The technology could help tens of millions of people worldwide suffering from neurodegenerative diseases that affect eyesight, including macular degeneration, retinitis pigmentosa, and loss of vision due to diabetes.
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Hand-mounted exoskeleton system helps surgeons get a grip

Hand-mounted exoskeleton system helps surgeons get a grip | Longevity science | Scoop.it
While many modern robotic inventions seem more like moonshot projects than practical ones, in the medical field, robots have been helping doctors perform surgery for over a decade. In most cases though, surgeons control the movement of the robot through joysticks, knobs, dials and other peripherals. A new exoskeleton being developed at the University of the West of England (UWE), Bristol, however, turns a doctor's hands into the controls.

Surgeons would slide the exoskeleton over their hands like a glove. At the other end of the device, a new surgical gripper would not only move according to the doctors' hand gestures, but it would be equipped with haptic feedback
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Modified corn fights fungus with "Trojan horse" RNA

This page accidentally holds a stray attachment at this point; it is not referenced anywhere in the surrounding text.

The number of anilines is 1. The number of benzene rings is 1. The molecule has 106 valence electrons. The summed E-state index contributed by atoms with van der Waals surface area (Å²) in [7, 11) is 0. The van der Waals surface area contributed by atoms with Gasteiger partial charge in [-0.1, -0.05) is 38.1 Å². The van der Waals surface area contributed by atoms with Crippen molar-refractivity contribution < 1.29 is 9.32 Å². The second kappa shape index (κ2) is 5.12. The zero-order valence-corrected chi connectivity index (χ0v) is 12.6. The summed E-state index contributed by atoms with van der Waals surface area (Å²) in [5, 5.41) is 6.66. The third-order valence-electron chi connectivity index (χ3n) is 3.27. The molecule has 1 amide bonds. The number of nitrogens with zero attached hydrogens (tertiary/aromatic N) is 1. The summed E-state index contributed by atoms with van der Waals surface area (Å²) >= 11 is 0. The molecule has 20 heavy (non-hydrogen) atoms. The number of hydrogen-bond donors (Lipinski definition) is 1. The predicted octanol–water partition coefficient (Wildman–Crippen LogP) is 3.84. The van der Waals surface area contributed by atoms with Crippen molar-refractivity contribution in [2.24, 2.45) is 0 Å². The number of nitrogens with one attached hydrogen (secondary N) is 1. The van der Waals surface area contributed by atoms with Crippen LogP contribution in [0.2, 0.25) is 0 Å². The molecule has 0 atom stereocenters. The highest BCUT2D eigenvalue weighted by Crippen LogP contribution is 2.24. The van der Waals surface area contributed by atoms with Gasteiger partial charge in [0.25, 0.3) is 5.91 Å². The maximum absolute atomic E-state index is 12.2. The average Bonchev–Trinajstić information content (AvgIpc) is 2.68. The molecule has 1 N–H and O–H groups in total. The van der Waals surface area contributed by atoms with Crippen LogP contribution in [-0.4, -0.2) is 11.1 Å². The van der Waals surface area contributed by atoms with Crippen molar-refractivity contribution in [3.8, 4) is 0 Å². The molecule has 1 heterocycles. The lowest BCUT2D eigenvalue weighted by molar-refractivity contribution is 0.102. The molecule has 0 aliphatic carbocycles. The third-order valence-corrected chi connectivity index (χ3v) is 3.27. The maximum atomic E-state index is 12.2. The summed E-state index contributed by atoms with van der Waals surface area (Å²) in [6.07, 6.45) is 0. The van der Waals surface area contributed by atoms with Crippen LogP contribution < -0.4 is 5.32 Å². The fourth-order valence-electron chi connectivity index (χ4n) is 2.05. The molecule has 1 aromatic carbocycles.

Modified corn fights fungus with "Trojan horse" RNA | Longevity science | Scoop.it
The Aspergillus family of fungi is a dangerous food contaminant, thanks to its tendency to produce aflatoxins. These carcinogenic compounds have been linked to stunted growth in children, liver cancer, and immune suppression, which in turn increases a person's vulnerability to conditions like HIV. Now, researchers at the University of Arizona have genetically modified corn plants to fight back, by letting them send "Trojan horse" molecules into the fungus to neutralize its ability to produce the toxins.
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Google AI detects breast cancer better than pathologists - Pharmaphorum

Google AI detects breast cancer better than pathologists - Pharmaphorum | Longevity science | Scoop.it
Google has successfully applied deep learning artificial intelligence algorithms to the diagnosis of breast cancer.

In a study carried out by researchers taking part in Google’s Brain Residency Program – a 12-month educational course in machine and deep learning – an algorithm was trained to detect breast cancer tumours in a dataset of digitised pathology slides provided by Dutch medical institute the Radboud University Medical Center.

After ‘training’ the algorithm, researchers were able to achieve a 92% sensitivity in picking out tumour cells from the slides – significantly higher than the 73% achieved by trained pathologists with no time constraint.
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A randomized, double-blind, placebo-controlled trial of resveratrol for Alzheimer disease. - PubMed - NCBI

CONCLUSIONS: